Blackheath History

This page attempts to bring together all the posts on Blackheath in one place in a way in which it is easy to see at a glance the subjects that the blog has covered.  It isn’t exhaustive and will be added to over time.

Rivers, Streams and Watercourses

Upper Kid Brook – a now hidden stream that flowed from Kidbrooke, around Morden College, through the Cator estate and then followed what is now the route of the railway into Lewisham

Mid Kid Brook – a largely hidden stream that rises close to the former Brook Hospital, flows through Kidbrooke, it is visible by the side of Thomas Tallis School, through the Cator Estate before being diverted underneath Lee Road to join the Quaggy at Lee Green, it originally took a slightly different route through Lee

Conduit Head, Hyde Vale – part of a wider post on the Hidden Waterways of Greenwich Park


Protest, Rebellion and Preaching on the Heath

Whitefield’s Mount – a meeting point for protest, preaching and rebellion on the Heath used by revolting peasants, Chartists, suffragettes and Methodist preachers

The Battle of Deptford Bridge – the rout of the Cornish in 1497

The Cade Rebellion – the 1450 revolt against Henry VI that gather on the Heath

A Suffragette Pillar Box Attack – by May Billinghurst and Grace Michelle on Aberdeen Terrace


Sport & Leisure on the Heath

Victorian fireworks – celebrating the fall of Sebastopol in 1855

George Wilson – the Blackheath Pedestrian – an unsuccessful attempt to walk 1000 miles in 1000 hours which was prevented by local magistrates in 1815

Josiah Eaton – who successfully walked 1100 miles in 110 hours in 1815, and again in 1816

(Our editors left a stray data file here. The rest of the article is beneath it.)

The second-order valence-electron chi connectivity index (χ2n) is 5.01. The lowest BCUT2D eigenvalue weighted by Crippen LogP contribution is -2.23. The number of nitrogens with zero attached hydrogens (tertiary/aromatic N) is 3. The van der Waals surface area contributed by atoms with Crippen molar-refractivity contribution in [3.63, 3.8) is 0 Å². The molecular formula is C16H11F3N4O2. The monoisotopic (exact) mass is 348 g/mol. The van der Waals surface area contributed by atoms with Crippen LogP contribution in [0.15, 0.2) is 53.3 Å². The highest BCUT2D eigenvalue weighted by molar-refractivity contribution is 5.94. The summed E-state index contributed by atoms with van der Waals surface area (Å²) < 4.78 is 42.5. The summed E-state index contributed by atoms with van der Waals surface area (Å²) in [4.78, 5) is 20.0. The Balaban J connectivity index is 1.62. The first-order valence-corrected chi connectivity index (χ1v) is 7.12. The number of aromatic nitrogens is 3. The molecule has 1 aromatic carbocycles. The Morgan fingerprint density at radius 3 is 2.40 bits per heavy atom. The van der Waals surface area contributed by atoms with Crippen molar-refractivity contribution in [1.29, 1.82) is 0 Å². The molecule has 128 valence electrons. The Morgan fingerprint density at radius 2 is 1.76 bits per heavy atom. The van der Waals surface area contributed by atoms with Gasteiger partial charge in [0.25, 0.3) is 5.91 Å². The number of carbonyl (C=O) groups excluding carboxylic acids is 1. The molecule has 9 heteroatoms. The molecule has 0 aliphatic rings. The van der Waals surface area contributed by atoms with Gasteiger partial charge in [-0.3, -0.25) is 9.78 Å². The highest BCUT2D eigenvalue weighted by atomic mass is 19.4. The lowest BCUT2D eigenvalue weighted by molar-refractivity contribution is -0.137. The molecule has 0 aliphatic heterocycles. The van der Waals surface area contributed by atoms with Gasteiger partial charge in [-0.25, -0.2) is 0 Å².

A View from The Point – changes on the edge of the Heath

Following the Meridian III – To the Observatory – across the Heath, close to the Tea Hut and on to the Observatory, the final part of a wider ‘trip’ from the edge of London to Greenwich


Blackheath Buildings

Blackheath Art Club & the GPO Film Unit – incredible documentary and propaganda films made in Bennett Park, including ‘Night Train’ and ‘London Can Take It’

6 Grotes Buildings & its role in Mass Observation – a brief history of the social research tool Mass Observation and its links to Blackheath

Blackheath Wesleyan Methodist Chapel – destroyed in a WW2, V-2 rocket attack

Blackheath’s Windmills – including a painting of them by Edward Cooke

Pre-fabs from above – Post WW2 prefabs from the air on Blackheath (and elsewhere)

Emily Davison & her home – the early life of the suffragette and the history of the house and its successor – the Vanbrugh Park Estate

St Andrews Church Vanbrugh Park – a demolished church painted by the Elwin Hawthorne of the East London Group in 1934.

(c) Elwin J. Hawthorn; Supplied by The Public Catalogue Foundation

(See below for picture credit)

There is some overlap with the page on Hither Green and Lee History as that tends to keep to the old boundaries of Lee – some of which is now regarded as Blackheath

This isn’t a general introduction to the history of Blackheath, if that is what you are looking for, a good starting point is the Blackheath page on the Ideal Homes site.  If you are looking for a more comprehensive account there are a trio of books by Neil Rhind which offer an unrivalled and fascinating level of detail

  • ‘Blackheath Village and Environs, 1790 – 1970, Volume I The Village and Blackheath Vale
  • ‘Blackheath Village and Environs Volume II, Wricklemarsh and the Cator Estate, Kidbrooke, Westcombe, The Angerstein Encroachment’
  • The Heath: A Companion to “Blackheath Village and Environs”

The first of these is certainly still in print and available in print from the Bookshop on the Heath, the other two appear not to be, but it is often possible to find second hand copies on line and locally.

Picture Credit for Painting of St Andrew’s Church

The painting can be viewed at Manchester City Art Galleries; it was made available via the BBC’s Your Paintings Project, which in turn allows reproduction in non-commercial research – this includes blogs (page explaining this only works intermittently).